2. Pinned this, I've never contemplated such a thing before, and if it's one thing I'll have come fall, it's leaves!


  3. This is a great tutorial. Thank you so much for sharing this, Debi!

  4. Girls, you are all welcome! It's my pleasure to share some of the tricks I've been using for years! ;0)

  5. Hi. I experimented with these last night (which means I only used a couple of leaves). They are perfect, but curling a little more than I want. I wonder if a iron on low would work to flatten them out. I also picked up some birch bark to see how that turns out with bleaching.

  6. 'Kisses', you might try wetting the leaves again (with water only) and then patting them to remove most of the moisture with paper towels. Then place the leaves on a cake cooling/ drying rack, with a book over the top of them to hold them flat while they dry completely.

    Don't use a valuable book!!! ;0)

  7. thank you for your Quick response about the leaves curling. I have been using an upside down plate to dry, that could be the problem.

  8. I tried this using oak leaves that had fallen off my tree.They were pretty much brown. It took over 9hrs in the bleach water ratio and then they were falling apart........as if eaten away. Could not use them all all. Am I doing something wrong. I checked on them every 2 hrs but they did not take on the bleached look till after the 9hrs. I know this is an old post but would appreciate any help! Thanks so much!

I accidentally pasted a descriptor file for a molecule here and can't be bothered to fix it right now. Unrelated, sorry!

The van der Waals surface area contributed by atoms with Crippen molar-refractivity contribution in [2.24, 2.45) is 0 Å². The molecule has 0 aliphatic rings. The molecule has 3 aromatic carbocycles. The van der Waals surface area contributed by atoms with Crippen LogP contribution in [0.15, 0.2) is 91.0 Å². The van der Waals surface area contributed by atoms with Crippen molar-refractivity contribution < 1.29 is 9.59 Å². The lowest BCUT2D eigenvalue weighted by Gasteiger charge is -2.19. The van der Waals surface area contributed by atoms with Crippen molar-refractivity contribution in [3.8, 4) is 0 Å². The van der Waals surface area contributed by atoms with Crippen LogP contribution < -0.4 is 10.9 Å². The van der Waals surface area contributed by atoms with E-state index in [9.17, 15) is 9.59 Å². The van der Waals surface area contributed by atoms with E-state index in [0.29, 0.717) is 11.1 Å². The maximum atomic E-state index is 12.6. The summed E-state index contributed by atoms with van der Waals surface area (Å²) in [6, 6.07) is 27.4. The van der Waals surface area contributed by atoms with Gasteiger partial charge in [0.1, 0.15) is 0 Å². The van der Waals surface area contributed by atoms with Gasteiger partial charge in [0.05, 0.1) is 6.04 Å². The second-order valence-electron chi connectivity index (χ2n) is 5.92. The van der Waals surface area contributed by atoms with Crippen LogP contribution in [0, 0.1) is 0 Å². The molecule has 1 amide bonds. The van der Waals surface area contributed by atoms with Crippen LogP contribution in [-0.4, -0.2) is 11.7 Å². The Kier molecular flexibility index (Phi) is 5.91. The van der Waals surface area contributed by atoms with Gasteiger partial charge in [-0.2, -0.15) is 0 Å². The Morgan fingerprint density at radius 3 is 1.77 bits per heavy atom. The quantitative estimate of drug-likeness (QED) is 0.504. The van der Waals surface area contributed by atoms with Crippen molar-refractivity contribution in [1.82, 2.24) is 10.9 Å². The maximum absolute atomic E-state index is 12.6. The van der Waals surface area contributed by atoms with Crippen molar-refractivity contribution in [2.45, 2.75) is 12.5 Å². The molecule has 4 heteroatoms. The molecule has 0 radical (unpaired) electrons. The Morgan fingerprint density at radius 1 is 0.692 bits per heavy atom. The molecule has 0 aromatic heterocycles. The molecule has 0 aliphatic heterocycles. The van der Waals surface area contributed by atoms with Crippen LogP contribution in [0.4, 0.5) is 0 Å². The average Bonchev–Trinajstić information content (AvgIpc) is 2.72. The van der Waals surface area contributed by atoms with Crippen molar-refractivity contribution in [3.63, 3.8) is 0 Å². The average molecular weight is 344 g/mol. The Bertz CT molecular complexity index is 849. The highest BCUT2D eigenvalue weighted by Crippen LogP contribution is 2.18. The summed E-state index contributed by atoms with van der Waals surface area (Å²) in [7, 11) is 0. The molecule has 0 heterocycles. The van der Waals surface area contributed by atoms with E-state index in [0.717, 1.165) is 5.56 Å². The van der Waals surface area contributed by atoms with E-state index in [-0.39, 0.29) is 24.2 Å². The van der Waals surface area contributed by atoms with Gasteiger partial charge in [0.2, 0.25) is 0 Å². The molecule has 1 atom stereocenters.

1. Sharon, I am not sure why it's not working for you.... but it could be that your leaves were TOO dried out. Brown is ok as long as the leaves are still pliable and not stiff. You might try it again with leaves that have not fallen off the tree yet.

  9. Nope!! Just can't seem to get it. I wish you had a video of how to do it. I tried both types. Maybe if i had a pic progression of how they are supposed to look after a certain time? I would love this to work. I have a yard full of oak and maple trees and would love to be able to bleach the leaves.

    1. Sharon, I am sorry to hear that this isn't working for you... I don't have any photos of the process and right now, I am so slammed with making my Sweet Sweater Pumpkins that I just don't have time to create a tutorial. I don't know how many leaves in how large a container you are using, but perhaps try a small flat container with six leaves, and see if that will work. That's the only suggestion I can think of to offer you!